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New York Geologic Map

Geologic Maps of the 50 United States


New York is full of interest for all kinds of geologists. (more below)
New York's rocks

(c) 2001 Andrew Alden, licensed to About.com, Inc. (fair use policy)

Click the map for a larger version
This thumb-sized version of New York is from a 1986 publication by several state government agencies (click it for a much larger version). At this scale only the gross features are apparent: the grand sweep of the western state's classic Paleozoic section, the gnarled ancient rocks of the northern mountains, the north-south stripe of folded Appalachian strata along the eastern border, and the huge glacial sediment deposit of Long Island. The New York Geological Survey issued this map, along with much explanatory text and two cross sections, as Educational Leaflet 33; for $6.95 it's a tremendous bargain.

The Adirondack Mountains in the north are part of the ancient Canadian Shield. The wide set of flat-lying sedimentary rocks in western and central New York are part of the North American heartland, laid down in shallow seas between Cambrian (blue) and Pennsylvanian (dark red) times (500 to 300 million years ago). They grow in thickness toward the east, where high mountains raised during plate collisions were eroded. The remnants of these alpine chains remain as the Taconic Mountains and Hudson Highlands along the eastern border. The entire state was glaciated during the ice ages, and rock debris was piled up forming Long Island.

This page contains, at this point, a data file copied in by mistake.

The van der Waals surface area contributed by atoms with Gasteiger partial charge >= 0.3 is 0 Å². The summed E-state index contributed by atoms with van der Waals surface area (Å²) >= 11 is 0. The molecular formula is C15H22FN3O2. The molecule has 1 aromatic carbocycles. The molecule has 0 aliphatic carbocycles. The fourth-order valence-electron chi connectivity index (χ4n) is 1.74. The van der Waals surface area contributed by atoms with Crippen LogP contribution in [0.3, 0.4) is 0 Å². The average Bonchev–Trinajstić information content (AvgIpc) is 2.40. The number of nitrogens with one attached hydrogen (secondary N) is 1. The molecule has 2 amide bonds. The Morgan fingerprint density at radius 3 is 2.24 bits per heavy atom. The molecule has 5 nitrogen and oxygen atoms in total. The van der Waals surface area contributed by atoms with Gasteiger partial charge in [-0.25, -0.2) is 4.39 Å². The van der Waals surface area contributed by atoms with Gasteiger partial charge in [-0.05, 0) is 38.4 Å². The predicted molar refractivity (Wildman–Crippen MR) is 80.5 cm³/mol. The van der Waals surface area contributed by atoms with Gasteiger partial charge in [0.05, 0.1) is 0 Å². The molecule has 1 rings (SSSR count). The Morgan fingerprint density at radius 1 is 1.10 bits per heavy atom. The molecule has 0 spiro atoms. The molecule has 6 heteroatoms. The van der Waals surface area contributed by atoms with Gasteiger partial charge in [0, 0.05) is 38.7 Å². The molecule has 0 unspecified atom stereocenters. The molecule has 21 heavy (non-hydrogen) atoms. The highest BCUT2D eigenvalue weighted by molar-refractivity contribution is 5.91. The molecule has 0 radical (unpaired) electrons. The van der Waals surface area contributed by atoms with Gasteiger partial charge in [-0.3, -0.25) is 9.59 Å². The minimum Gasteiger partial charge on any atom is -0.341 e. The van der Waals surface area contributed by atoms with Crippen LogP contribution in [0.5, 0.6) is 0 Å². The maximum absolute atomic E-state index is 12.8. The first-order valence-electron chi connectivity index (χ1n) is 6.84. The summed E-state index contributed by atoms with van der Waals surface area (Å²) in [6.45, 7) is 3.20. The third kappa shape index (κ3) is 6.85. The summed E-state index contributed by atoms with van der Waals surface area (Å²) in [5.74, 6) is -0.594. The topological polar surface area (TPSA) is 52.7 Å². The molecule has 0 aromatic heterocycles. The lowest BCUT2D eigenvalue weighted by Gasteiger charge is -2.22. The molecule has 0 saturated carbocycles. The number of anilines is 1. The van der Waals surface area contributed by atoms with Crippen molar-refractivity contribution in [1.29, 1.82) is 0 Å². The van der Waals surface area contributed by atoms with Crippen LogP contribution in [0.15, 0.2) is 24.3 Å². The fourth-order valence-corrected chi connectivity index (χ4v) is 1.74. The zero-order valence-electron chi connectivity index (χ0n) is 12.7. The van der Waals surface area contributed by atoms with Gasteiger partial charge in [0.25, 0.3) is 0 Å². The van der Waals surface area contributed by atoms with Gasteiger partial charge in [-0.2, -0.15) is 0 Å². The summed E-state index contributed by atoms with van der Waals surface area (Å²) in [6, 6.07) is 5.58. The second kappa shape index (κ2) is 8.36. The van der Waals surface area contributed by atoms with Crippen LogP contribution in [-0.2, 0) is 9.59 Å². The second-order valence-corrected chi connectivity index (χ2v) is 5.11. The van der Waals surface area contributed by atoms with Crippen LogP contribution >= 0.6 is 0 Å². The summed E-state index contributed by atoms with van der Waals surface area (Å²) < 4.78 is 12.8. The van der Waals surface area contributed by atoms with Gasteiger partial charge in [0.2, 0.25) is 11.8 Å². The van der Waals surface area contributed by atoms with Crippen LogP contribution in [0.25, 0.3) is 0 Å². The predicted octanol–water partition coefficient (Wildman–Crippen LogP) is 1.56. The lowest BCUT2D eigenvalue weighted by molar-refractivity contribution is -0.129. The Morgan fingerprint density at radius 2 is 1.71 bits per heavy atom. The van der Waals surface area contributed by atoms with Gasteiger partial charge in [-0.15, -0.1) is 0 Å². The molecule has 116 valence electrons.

See a gallery of New York geological attractions.

I've prepared wallpaper-size versions of this map, just to look at, at 800x600 (200 KB), 1024x768 (400 K), 1280x1024 (500 K), and 1600x1200 (725 K). (You may also use these in presentations, if you give me credit.)

A version you can actually read and use is the 3100x2500 version (1.93 MB). Or for the full fidelity of my original scans, download the maps for the western (3000x3000, 3.1MB), northern (2400x2400, 2.5 MB) and southeastern (2500x2500, 2.3 MB) parts of the state. By now you will want the map's legend (2655x2082, 1.09 MB) to identify the particular formation and age of the rocks at any locality. It puts a whole booklet worth of information onto one sheet. But really, just buy Educational Leaflet 33 instead.

More about New York Geology

More about New York City Geology

More New York resources from About.com:
New York City Travel
Upstate New York Attractions
About Brooklyn
About Long Island
About Manhattan
About Queens
New York Maps
New York Geography, State Symbols & Facts
New York National Parks
New York State Parks, Spring
New York State Parks, Winter
New York Campgrounds
New York Bed & Breakfasts
New York Skiing
New York Fishing
New York Saltwater Fishing
New York Fall Foliage
New York Archaeology

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